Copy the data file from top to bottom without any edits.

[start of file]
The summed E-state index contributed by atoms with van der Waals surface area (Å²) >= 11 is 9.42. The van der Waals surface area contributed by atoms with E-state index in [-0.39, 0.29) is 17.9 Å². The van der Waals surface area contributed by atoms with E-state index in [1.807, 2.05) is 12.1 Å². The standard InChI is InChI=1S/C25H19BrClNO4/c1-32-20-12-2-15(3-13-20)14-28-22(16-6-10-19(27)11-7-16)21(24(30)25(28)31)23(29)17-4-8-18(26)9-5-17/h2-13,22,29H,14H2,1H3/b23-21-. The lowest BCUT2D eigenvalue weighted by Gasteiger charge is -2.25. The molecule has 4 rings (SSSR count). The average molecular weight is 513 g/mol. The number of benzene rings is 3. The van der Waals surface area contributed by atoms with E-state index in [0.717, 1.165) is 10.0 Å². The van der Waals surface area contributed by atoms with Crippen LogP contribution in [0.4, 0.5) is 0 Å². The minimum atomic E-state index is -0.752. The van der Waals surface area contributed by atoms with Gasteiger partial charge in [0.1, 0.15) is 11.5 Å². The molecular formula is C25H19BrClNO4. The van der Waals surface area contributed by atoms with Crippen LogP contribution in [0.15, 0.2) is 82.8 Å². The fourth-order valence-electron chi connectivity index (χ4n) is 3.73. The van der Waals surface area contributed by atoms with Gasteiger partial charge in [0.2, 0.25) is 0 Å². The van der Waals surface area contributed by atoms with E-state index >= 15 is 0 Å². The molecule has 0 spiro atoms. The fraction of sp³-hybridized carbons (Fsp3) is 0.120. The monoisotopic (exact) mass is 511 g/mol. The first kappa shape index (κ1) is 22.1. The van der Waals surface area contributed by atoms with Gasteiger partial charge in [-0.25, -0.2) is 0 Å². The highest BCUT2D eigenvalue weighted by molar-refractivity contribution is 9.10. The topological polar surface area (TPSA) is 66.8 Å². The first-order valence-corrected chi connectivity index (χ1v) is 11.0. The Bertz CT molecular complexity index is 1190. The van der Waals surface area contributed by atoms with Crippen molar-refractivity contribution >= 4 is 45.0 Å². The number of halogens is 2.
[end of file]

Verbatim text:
The summed E-state index contributed by atoms with van der Waals surface area (Å²) >= 11 is 9.42. The van der Waals surface area contributed by atoms with E-state index in [-0.39, 0.29) is 17.9 Å². The van der Waals surface area contributed by atoms with E-state index in [1.807, 2.05) is 12.1 Å². The standard InChI is InChI=1S/C25H19BrClNO4/c1-32-20-12-2-15(3-13-20)14-28-22(16-6-10-19(27)11-7-16)21(24(30)25(28)31)23(29)17-4-8-18(26)9-5-17/h2-13,22,29H,14H2,1H3/b23-21-. The lowest BCUT2D eigenvalue weighted by Gasteiger charge is -2.25. The molecule has 4 rings (SSSR count). The average molecular weight is 513 g/mol. The number of benzene rings is 3. The van der Waals surface area contributed by atoms with E-state index in [0.717, 1.165) is 10.0 Å². The van der Waals surface area contributed by atoms with Crippen LogP contribution in [0.4, 0.5) is 0 Å². The minimum atomic E-state index is -0.752. The van der Waals surface area contributed by atoms with Gasteiger partial charge in [0.1, 0.15) is 11.5 Å². The molecular formula is C25H19BrClNO4. The van der Waals surface area contributed by atoms with Crippen LogP contribution in [0.15, 0.2) is 82.8 Å². The fourth-order valence-electron chi connectivity index (χ4n) is 3.73. The van der Waals surface area contributed by atoms with Gasteiger partial charge in [0.2, 0.25) is 0 Å². The van der Waals surface area contributed by atoms with E-state index >= 15 is 0 Å². The molecule has 0 spiro atoms. The fraction of sp³-hybridized carbons (Fsp3) is 0.120. The monoisotopic (exact) mass is 511 g/mol. The first kappa shape index (κ1) is 22.1. The van der Waals surface area contributed by atoms with Gasteiger partial charge in [-0.25, -0.2) is 0 Å². The highest BCUT2D eigenvalue weighted by molar-refractivity contribution is 9.10. The topological polar surface area (TPSA) is 66.8 Å². The first-order valence-corrected chi connectivity index (χ1v) is 11.0. The Bertz CT molecular complexity index is 1190. The van der Waals surface area contributed by atoms with Crippen molar-refractivity contribution >= 4 is 45.0 Å². The number of halogens is 2.